— London-listed shares in EasyJet (LON:) slipped in early trading on Thursday after the budget carrier announced that Chief Executive Johan Lundgren will be stepping down in 2025.

Lundgren has spent seven years at the firm after coming over to the business from travel group Tui. During his tenure, Lundgren oversaw a time of deep financial stress caused by COVID-related travel restrictions, and has led efforts to recover from the crisis.

In October, Lundgren said the company had ordered over 150 aircraft as part of a push to take advantage of an ongoing surge in travel demand. Chief Financial Officer Kenton Jarvis, who is set to replace Lundgren at the helm of easyJet at the beginning of January next year, said he backed the board’s plans to boost performance.

Jarvis will face the task of persuading skeptical investors, with shares in easyJet trading well below pre-pandemic levels. Analysts at RBC Capital Markets, however, argued that “management transition risk will be limited” by his promotion.

The group posted a pre-tax loss of 350 million pounds in its fiscal first half, compared to analysts’ expectations for a loss of 340 million pounds, according to a LSEG poll cited by Reuters. But it was narrower than a loss of 392 million pounds in the year-ago period.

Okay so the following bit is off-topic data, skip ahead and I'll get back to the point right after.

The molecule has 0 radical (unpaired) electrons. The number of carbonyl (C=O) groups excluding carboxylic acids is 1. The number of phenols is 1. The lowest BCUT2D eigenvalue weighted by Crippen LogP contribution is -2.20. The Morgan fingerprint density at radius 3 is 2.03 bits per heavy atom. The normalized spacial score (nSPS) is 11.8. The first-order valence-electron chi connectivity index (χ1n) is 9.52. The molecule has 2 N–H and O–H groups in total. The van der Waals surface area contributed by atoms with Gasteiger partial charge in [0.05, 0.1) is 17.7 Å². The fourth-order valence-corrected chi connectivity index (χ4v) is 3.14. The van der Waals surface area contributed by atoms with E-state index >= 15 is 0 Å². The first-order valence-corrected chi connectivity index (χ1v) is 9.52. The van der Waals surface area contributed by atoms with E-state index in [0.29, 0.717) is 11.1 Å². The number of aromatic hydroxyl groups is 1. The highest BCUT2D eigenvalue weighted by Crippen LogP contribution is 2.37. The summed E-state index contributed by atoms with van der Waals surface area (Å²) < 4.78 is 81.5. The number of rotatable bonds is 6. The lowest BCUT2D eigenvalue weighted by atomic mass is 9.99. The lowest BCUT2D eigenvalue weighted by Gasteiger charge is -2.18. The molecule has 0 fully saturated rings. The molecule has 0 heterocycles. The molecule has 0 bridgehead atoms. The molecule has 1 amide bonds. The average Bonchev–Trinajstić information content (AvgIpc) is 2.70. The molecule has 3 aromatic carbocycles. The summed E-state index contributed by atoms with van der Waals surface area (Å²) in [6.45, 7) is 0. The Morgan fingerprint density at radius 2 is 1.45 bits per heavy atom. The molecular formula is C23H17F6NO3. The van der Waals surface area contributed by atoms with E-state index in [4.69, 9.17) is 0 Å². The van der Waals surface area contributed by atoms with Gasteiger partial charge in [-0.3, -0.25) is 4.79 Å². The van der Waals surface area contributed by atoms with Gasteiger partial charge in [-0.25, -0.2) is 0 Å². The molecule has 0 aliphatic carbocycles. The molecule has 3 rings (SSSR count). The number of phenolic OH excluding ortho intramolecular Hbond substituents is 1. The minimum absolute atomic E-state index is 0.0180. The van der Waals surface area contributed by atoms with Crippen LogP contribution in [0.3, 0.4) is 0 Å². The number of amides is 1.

A jump in fuel prices and investments in its holidays business pushed up headline costs at EasyJet, although revenues were boosted by an 11% bump in passenger traffic.

The RBC analysts flagged that easyJet’s guidance has removed language describing fourth-quarter revenue per seat (RPS) as “well ahead,” saying instead that airline load factors and yields will improve.

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“We would view airline 4Q airline RPS commentary as softer than before, although holidays guidance as firmed,” the analysts said in a note to clients.

Lundgren said in a statement that easyJet is “focused on another record summer which is expected to deliver strong [fiscal year 2024] earnings growth,” and is on track to achieve its medium term targets.

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